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Sunday, April 18

sunday papers

It's a gloomy Sunday morning and I'm sitting in my big. cozy leather chair with a cup of coffee and the newspaper. Sort of. The newspaper is on my laptop. For some reason, this morning I am missing the newspaper, especially the fat Sunday one.

For as long as I can remember, Sunday morning meant going out for the papers..plural...and bagels. In good weather, I often had a dog with me, enjoying the walk. In the Winter it sometimes meant digging out the car from a snowbank, but only a blizzard would cancel the trip. Every so often I would be seduced by a telemarketer type extolling the virtues of home delivery, but invariably the paper would come later than I like or be delivered to a part of the house I never check or it would be snitched from my back steps and I would go back to making my paper/bagel run.

This morning, I am feeling nostalgic about the Sunday papers. I would always get the local and a NY Times. For ages, the Times would come as early as the local and I would snag them both. Then there was a change. Something to do with printing schedules. But the Times said that now we would get the Midwest version. There was an outcry. We live in New York, not the Midwest! The Midwest version was without the Metro Section or Real Estate or The City. The Midwest version was not the "real"NY Times. Politicians got involved. A deal was struck. We could get the "real" paper, with all sections intact, but we would pay a fee. It was worth it to get the paper labeled "local".

The move to paperless technology came slowly. The web sites got better. Easier to navigate. The paper was always here waiting to be read. Free. Current. Local. For a time, I still went out for the papers, but this morning I realized it's been a couple of years since I last brought home papers with the bagels. This morning I'm missing that.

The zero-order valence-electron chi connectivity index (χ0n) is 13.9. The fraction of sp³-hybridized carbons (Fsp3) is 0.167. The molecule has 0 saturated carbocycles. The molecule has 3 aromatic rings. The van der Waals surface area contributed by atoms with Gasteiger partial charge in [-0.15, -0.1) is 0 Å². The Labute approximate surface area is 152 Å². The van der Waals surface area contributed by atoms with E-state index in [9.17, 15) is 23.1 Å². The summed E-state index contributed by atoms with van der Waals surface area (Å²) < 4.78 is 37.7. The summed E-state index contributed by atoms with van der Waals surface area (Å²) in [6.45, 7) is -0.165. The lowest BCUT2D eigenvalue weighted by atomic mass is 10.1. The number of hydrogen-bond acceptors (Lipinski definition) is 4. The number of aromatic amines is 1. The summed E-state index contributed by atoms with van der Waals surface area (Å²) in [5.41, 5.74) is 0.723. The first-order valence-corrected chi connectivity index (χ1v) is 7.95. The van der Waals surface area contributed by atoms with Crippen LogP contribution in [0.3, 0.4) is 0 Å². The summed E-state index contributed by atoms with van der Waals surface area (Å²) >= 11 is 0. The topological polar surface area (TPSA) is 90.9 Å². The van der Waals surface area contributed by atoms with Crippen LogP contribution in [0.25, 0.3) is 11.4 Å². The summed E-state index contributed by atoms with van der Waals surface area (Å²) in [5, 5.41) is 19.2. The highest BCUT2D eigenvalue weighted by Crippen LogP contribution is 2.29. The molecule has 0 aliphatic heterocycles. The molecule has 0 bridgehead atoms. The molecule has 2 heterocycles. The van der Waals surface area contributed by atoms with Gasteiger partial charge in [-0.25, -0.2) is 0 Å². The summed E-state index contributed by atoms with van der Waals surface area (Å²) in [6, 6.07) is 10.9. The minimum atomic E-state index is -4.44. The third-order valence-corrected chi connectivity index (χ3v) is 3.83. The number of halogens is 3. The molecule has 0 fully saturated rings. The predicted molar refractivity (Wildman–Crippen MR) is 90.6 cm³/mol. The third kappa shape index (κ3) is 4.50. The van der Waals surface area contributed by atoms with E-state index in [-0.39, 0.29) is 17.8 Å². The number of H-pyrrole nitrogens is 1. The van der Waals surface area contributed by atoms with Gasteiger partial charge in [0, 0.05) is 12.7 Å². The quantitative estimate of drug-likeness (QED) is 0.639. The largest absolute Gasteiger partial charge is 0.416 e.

There are no crossword puzzles to curl up with, no coupons to clip. I never read the silly Times wedding story on line, but I never missed it in print. That Metro section I whined about missing. Never read it on line. I do miss the magazines. The local paper had it's own Sunday magazine for a while, but eventually let it go in favor of "Parade". Gag me. I think we still get ours once a month but I don't even know that because it's been so long since I grabbed a copy.

I tend to buy a paper when we do art shows. You have to be there so early, long before any people come. And it can be a pleasure to sit in your artist chair at the back, early sun on your face, fresh coffee, the sounds of people getting ready, the calm before the rush. Some shows actually give you breakfast goodies. Donuts or bagels, yogurt, juice, fruit. There is a place in heaven for those show promoters. I usually pull the crossword puzzle out and slide it onto my clipboard just in case it gets slow. I stash the coupon sections into my tote for later.

But most mornings are like this one. Go online. Check e-mail, Facebook and the blogs. Read the paper. Contribute to the demise of print media. when..we get an iPad, I imagine that will be the end of our ritual perusal of the magazine racks at Borders. Will all those magazines be online? Who knows? There will be enough of them to amuse us for a while.

And then one day I'll be scrolling through an article instead of paging through one and I'll wonder if a certain magazine is still in print and I'll realize that I miss the heft of a thick, glossy magazine in my hands, the annoying subscription postcards, the odd little ads in the back, the faint, sharp smell of ink.

We move on. Technology seduces and changes us, often for the better but not always.

Next Sunday I'm going to hook up Quincy and take a walk. We'll buy the papers and some bagels. If it's warm enough, maybe I can even sit on the porch, in the sun, and let a breeze annoy me by ruffling the pages. Pages, after all, may soon be a thing of the past.

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